It can be constructed by a perspective projection viewed from a point outside of the polytope, above the center of a facet. All vertices and edges of the polytope are projected onto a hyperplane of that facet. If the polytope is convex a point near the facet will exist which maps the facet outside, and all other facets inside, so no edges need to cross in the projection.

The simplest way to guarantee this projection results in nonoverlapping edges on a general convex polytope is to first project all the vertices onto an n-sphere, and then perform a stereographic projection. The edges can appear curved in the final diagram if they are also mapped onto the n-sphere.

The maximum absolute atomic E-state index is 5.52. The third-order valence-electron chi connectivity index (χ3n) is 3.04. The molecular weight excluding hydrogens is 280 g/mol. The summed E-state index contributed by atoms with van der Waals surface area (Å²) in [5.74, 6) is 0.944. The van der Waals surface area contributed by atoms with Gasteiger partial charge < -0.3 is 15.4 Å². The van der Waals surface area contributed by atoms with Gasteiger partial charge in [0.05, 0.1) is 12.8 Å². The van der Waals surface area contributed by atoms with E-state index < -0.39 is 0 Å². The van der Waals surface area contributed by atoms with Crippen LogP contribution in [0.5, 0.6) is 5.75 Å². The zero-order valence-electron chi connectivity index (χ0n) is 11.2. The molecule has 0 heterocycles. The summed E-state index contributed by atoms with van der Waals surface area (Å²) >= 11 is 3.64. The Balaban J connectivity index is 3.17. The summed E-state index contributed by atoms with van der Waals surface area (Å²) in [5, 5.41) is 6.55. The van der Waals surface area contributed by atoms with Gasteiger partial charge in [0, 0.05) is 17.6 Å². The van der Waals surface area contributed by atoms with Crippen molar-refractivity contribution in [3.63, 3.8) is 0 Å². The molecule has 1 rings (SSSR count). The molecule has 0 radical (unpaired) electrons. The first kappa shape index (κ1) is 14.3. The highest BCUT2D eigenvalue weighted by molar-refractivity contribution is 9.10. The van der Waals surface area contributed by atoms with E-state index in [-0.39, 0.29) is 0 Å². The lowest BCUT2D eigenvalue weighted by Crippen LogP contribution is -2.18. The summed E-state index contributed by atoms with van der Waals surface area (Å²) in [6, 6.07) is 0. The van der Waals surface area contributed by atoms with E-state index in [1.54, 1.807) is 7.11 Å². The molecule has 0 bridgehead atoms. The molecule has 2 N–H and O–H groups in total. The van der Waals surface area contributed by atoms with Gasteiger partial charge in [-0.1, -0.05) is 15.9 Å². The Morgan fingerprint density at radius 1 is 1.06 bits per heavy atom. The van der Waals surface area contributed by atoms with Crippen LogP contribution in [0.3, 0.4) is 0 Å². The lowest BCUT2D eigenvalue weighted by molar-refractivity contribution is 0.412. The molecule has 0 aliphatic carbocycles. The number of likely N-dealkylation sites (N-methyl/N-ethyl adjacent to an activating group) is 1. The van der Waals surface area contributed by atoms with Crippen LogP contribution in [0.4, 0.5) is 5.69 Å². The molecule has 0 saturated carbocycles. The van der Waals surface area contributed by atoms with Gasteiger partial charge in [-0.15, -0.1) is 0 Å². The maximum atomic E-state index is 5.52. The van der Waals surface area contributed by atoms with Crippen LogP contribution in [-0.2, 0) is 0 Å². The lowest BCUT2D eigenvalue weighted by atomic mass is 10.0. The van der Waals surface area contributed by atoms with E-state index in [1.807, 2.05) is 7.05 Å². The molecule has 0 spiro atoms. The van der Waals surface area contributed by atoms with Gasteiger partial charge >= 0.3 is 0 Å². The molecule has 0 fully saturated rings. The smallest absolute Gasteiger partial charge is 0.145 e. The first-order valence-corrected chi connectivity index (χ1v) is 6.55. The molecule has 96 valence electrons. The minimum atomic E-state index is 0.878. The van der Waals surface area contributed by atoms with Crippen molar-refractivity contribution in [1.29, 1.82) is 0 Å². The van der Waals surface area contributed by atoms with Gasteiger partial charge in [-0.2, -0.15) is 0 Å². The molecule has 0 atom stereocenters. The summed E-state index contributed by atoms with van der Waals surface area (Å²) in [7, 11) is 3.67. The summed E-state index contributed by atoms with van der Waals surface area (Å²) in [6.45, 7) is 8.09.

The easiest way of drawing a Schlegel Diagram is to 'project' the skeleton of the shape into one side.

See also Edit

  • Net (polyhedron) - A different approach for visualization by lowering the dimension of a polytope is to build a net, disconnecting facets, and unfolding until the facets can exist on a single hyperplane. This maintains the geometric scale and shape, but makes the topological connections harder to see.

References Edit

External links Edit


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